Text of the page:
Short Takes: The Tragedy of Macbeth, The Novice, Jockey
The Tragedy of Macbeth (c) A24
The Tragedy of Macbeth
In Cinemas and Apple TV+
For a play that was once known as cursed (and dubbed “The Scottish Play” for the play that thou not speaketh its name), I have been inundated by Macbeth from all sides, including theater (Isabelle Fuhrman playing a school girl Thane as well as a more traditional one by Corey Stall) and film (Michael Fassbender being the last cinematic one in 2016, and one can’t forget Florence Pugh playing –at least in name only–a variation of Lady Macbeth in the 2017 film of the same name,) as well as opera (with superstar Anna Nerebko as Lady M and Zeljko Lucic filling in for Placido Domingo at the last minute after sexual harassment accusations forced him out). So, to say I didn’t want to see another Macbeth would be an understatement. And while Joel Coen (without the assist of his brother Ethan) gets the mood right with the stale, fecund air of a black and white Scotland, I wonder if anyone who wasn’t familiar with the play would catch all the names of the key players before the double-crosses in this truncated version start happening. Denzel Washington is just great as Macbeth, even though his turn from wide-eyed innocent flower to cold-blooded serpent seems to happen off-camera. At least Frances McDormand as his wife always had a notion that the crown can only be won by assassination, which may make her performance a bit one-note, but she has some fine moments as she tries to shield her husband’s madness from her guests. And the fine stage actress Kathryn Hunter (she had a memorable cameo as an undercover wizard in “Harry Potter and the Order of the Phoenix”) steals the movie as a Gollum version of the three witches, including one of Coen’s best directorial moments that incorporates her reflection. I liked looking at the movie more than I was engrossed by it. So, I’m taking a break from the Macbeths for now. Wait, Daniel Craig and Ruth Negga are doing the play on Broadway this spring? Sigh.
The Novice (c) IFC Films
Film: The Novice
In Cinemas and On Demand
Most of the women who are on the novice rowing team at this vaguely Ivy League college are doing it for fun or to try something new. Not Alex (Isabelle Fuhrman). Alex is a Type-A+ personality. Everything she does is competitive and once she accepts a challenge, she will do everything in her power to win. Alex is the complex, borderline obsessive-compulsive character at the center of Lauren Hadaway’s directorial debut, “The Novice,” which is compelling in a rubbernecking, car crash kind of way. I try to avoid people like this in real life, so a movie where we’re in the company of such an intensely self-centered personality spiraling out of control holds no joy for me. Sure, I can admire the ferocity and commitment of Fuhrman, who made such a crazy impression as the title character of 2009’s “Orphan,” or be fascinated by the toxic environment of degradation of the rowing community in general that would produce a personality like this. This is “Black Swan” on a rowboat, complete with a lesbian side plot between Alex and her TA (played by the single-named Dilone), who I would have thought would have run far away from Alex after the crap she puts her through in class. Hadaway with cinematographer Todd Martin shows both the beauty and the grueling nature of the sport in equal measure, with the camera swirling around the athletes like a whirling dervish. I admired that they don’t water down Alex’s single-mindedness, but it also kept me at a rowing pole’s distance from enjoying or even caring about what transpired.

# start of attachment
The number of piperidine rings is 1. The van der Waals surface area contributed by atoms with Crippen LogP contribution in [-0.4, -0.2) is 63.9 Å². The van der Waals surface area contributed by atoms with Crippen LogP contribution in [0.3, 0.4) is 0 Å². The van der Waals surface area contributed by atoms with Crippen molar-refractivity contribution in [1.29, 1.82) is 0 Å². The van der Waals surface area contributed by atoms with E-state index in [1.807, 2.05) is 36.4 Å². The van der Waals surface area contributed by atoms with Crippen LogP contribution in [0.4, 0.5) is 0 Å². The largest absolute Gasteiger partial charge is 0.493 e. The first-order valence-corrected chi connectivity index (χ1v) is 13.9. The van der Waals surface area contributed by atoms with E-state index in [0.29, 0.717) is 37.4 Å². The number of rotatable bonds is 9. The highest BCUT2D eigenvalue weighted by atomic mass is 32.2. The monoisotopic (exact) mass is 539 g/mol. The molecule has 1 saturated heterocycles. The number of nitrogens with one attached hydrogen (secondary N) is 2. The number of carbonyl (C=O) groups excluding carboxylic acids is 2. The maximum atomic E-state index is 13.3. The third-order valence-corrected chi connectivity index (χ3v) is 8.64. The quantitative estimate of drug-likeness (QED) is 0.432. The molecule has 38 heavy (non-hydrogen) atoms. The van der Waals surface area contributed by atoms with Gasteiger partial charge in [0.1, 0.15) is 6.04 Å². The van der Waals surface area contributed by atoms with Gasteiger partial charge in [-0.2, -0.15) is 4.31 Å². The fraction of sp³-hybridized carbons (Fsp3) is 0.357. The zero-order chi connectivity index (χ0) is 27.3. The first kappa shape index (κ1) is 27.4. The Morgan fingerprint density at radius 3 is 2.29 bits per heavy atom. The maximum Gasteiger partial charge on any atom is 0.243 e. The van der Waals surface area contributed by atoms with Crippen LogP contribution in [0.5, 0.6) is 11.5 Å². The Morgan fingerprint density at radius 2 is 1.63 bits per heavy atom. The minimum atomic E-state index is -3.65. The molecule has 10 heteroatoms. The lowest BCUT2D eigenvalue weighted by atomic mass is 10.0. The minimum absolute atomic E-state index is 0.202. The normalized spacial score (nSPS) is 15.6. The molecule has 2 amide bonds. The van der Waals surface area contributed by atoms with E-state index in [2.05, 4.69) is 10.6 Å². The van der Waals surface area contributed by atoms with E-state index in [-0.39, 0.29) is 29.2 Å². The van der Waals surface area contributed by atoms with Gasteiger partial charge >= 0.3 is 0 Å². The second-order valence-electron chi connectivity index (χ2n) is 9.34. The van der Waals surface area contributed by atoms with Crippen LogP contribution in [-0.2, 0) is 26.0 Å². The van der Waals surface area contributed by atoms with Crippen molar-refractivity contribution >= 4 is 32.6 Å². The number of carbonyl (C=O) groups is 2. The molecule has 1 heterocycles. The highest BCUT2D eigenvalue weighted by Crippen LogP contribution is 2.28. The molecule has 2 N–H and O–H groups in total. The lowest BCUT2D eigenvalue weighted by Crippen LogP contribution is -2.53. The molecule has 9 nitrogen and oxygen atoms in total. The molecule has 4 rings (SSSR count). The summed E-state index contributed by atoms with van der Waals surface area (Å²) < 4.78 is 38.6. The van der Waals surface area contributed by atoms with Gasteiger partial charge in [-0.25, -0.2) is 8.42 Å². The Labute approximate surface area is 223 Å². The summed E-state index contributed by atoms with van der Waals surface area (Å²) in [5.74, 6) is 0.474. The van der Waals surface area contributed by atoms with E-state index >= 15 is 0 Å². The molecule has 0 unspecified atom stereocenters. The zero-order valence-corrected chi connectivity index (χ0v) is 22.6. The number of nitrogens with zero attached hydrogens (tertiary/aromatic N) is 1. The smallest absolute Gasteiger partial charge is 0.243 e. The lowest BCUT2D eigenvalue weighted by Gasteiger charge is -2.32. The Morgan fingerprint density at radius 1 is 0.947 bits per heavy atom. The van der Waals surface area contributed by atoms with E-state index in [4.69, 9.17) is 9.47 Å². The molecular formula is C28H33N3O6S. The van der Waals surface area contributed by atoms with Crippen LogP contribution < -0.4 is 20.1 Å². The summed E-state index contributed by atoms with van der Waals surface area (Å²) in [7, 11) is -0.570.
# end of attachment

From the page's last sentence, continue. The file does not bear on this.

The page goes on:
Jockey (c) Sony Pictures Classics
In recent years, there have been two excellent (if not the most upbeat) movies about men and their horses: Chloe Zhao’s beautiful “The Rider” with an indelible performance by Brady Jandreau and Charlie Plummer’s heartbreaking performance in Andrew Haigh’s “Lean on Pete.” “Jockey,” Clint Bentley’s directorial feature film debut, follows in this tradition, but even with a career-best performance by Clifton Collins, Jr. as the title character, the movie doesn’t reach the poetic and universal height as the previous two, which I admit is a high bar. Collins plays Jackson, who is not only squarely in the last chapter of his jockey career, he’s in the last paragraph, as his doctor ominously tells him that unless he quits riding horses, he will probably not survive another injury. Although we are expertly immersed in this world of minor league horse racing, Jackson’s story feels like it’s cut from any number of sports movies about an athlete past his prime. Still, Collins imbues his character with such grit that you hope he can have one great ride. There is a wonderful mentoring relationship in the film with a fine Moises Arias as a young rider hungry to race. And Molly Parker shines as Jackson’s sympathetic but no-nonsense trainer. But “Jockey” never veers from the formula, which is a shame since Collins, who was nominated as Best Actor at the Independent Spirit Awards, is never better than he is here.
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